Taiwan authorities are confiscating pebbles collected as mementos by tourists and returning the rocks to the island’s picturesque beaches as they step up moves to preserve the scenic east coast.
In the latest geological repatriation, a cache of stones taken from outbound visitors by airport immigration were last week sent back to Taitung county, where rugged seascapes attract tourists, particularly from mainland China.
The haul of pebbles, collected over two months at Taipei’s main airport, weighed a total of 100 kilogrammes (220 pounds), according to the East Coast National Scenic Area Administration.
Fears that tourists taking stones will erode the island’s beaches have prompted authorities to put up signs at the most popular sites and at airports in recent years.
Tourists want to keep the patterned volcanic rocks as souvenirs, the administration said.
“Taking one or two doesn’t seem like a lot, but our scenery will slowly disappear the more it happens,” Lin Wei-ling, deputy director of the administration, told AFP.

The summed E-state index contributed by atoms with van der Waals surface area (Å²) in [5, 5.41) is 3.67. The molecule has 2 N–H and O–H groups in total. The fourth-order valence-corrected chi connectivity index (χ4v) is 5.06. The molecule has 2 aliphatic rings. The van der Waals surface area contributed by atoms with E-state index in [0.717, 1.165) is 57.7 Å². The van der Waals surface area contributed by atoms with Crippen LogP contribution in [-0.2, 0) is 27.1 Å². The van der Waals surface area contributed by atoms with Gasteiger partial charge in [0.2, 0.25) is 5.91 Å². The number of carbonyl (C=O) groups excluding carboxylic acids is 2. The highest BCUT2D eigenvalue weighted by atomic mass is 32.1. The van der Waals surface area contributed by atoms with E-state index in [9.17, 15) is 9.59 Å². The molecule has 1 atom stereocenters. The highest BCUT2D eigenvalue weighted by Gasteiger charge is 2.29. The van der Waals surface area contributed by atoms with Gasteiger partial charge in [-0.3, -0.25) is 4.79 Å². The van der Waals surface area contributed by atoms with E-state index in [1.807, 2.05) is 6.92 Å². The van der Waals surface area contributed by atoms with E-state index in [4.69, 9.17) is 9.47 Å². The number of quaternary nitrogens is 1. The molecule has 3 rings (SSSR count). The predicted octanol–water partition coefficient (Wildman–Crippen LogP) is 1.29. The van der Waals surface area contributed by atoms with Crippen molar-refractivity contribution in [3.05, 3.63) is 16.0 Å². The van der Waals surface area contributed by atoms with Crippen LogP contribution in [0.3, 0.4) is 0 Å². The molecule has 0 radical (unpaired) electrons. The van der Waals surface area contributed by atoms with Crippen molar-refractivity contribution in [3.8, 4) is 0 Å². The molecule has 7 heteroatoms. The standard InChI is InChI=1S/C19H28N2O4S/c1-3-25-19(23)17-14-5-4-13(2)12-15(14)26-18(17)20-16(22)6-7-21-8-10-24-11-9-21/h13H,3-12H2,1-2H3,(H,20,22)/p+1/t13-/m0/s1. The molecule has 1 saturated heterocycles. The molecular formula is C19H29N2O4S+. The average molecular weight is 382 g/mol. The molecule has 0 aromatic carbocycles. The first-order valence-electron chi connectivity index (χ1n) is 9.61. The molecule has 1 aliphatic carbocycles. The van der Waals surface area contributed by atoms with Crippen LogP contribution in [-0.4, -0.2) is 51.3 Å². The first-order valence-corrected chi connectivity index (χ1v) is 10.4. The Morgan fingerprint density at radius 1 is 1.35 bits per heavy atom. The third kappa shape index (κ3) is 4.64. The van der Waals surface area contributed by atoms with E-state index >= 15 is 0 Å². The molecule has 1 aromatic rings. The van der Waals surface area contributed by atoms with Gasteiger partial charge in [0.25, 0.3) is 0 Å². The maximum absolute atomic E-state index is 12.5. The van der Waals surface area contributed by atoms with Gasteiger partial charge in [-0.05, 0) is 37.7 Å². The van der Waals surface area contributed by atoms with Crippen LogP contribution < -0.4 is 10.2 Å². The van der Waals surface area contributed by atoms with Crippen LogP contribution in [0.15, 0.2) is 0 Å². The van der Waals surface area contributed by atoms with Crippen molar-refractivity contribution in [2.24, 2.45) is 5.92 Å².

Taiwan’s tourism bureau has introduced a fine as high as Tw$500,000 ($15,430) for those caught, but Lin says no one has yet been slapped with penalties.
“We mostly rely on persuasion. After all, the fine seems disproportionally harsh for just taking a few stones,” she said.
She added that educating the public has been effective as some visitors have sent back rocks they have taken after realising it is illegal when they return home.
The stones returned were from Taitung’s Sanxiantai – a group of offshore islands and coral reefs – and Baxian Cave, where natural sea caves are carved into cliff faces.
Aside from being interesting rock formations, the two areas are also well-known as settings for Chinese Taoist legends about “Baxian” – or the Eight Immortals.
Myths tell the tale of how three of the saints landed on Sanxiantai, and the immortals were said to have resided in Baxian Cave.